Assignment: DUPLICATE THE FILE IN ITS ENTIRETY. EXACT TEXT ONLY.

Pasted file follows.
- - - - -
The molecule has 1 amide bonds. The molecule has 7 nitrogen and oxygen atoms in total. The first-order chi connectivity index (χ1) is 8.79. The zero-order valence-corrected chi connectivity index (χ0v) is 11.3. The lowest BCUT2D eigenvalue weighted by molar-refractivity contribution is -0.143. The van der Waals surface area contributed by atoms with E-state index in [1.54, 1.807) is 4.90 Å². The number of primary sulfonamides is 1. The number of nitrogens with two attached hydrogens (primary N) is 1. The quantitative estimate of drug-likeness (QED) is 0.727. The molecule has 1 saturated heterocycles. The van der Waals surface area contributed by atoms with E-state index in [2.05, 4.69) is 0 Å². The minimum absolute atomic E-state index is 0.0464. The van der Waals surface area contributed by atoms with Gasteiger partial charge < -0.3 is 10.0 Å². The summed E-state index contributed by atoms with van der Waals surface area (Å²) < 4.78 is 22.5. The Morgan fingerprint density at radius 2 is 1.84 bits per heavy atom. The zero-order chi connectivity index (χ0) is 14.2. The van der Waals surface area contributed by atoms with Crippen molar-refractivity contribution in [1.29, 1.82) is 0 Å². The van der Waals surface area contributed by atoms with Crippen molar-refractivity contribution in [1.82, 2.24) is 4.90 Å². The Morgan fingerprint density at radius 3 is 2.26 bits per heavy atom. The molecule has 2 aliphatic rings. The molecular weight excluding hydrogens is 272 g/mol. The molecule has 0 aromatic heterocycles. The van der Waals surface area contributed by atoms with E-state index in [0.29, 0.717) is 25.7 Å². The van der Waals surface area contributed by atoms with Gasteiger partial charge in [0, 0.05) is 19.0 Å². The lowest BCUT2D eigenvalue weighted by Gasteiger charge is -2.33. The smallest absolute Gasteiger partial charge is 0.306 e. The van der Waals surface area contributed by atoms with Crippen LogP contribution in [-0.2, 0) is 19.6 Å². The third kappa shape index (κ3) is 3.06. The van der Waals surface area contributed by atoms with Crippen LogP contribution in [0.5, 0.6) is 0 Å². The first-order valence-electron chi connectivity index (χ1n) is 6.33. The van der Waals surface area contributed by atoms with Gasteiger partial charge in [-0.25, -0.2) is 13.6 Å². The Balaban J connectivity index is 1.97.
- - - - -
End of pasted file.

The molecule has 1 amide bonds. The molecule has 7 nitrogen and oxygen atoms in total. The first-order chi connectivity index (χ1) is 8.79. The zero-order valence-corrected chi connectivity index (χ0v) is 11.3. The lowest BCUT2D eigenvalue weighted by molar-refractivity contribution is -0.143. The van der Waals surface area contributed by atoms with E-state index in [1.54, 1.807) is 4.90 Å². The number of primary sulfonamides is 1. The number of nitrogens with two attached hydrogens (primary N) is 1. The quantitative estimate of drug-likeness (QED) is 0.727. The molecule has 1 saturated heterocycles. The van der Waals surface area contributed by atoms with E-state index in [2.05, 4.69) is 0 Å². The minimum absolute atomic E-state index is 0.0464. The van der Waals surface area contributed by atoms with Gasteiger partial charge < -0.3 is 10.0 Å². The summed E-state index contributed by atoms with van der Waals surface area (Å²) < 4.78 is 22.5. The Morgan fingerprint density at radius 2 is 1.84 bits per heavy atom. The zero-order chi connectivity index (χ0) is 14.2. The van der Waals surface area contributed by atoms with Crippen molar-refractivity contribution in [1.29, 1.82) is 0 Å². The van der Waals surface area contributed by atoms with Crippen molar-refractivity contribution in [1.82, 2.24) is 4.90 Å². The Morgan fingerprint density at radius 3 is 2.26 bits per heavy atom. The molecule has 2 aliphatic rings. The molecular weight excluding hydrogens is 272 g/mol. The molecule has 0 aromatic heterocycles. The van der Waals surface area contributed by atoms with E-state index in [0.29, 0.717) is 25.7 Å². The van der Waals surface area contributed by atoms with Gasteiger partial charge in [0, 0.05) is 19.0 Å². The lowest BCUT2D eigenvalue weighted by Gasteiger charge is -2.33. The smallest absolute Gasteiger partial charge is 0.306 e. The van der Waals surface area contributed by atoms with Crippen LogP contribution in [-0.2, 0) is 19.6 Å². The third kappa shape index (κ3) is 3.06. The van der Waals surface area contributed by atoms with Crippen LogP contribution in [0.5, 0.6) is 0 Å². The first-order valence-electron chi connectivity index (χ1n) is 6.33. The van der Waals surface area contributed by atoms with Gasteiger partial charge in [-0.25, -0.2) is 13.6 Å². The Balaban J connectivity index is 1.97.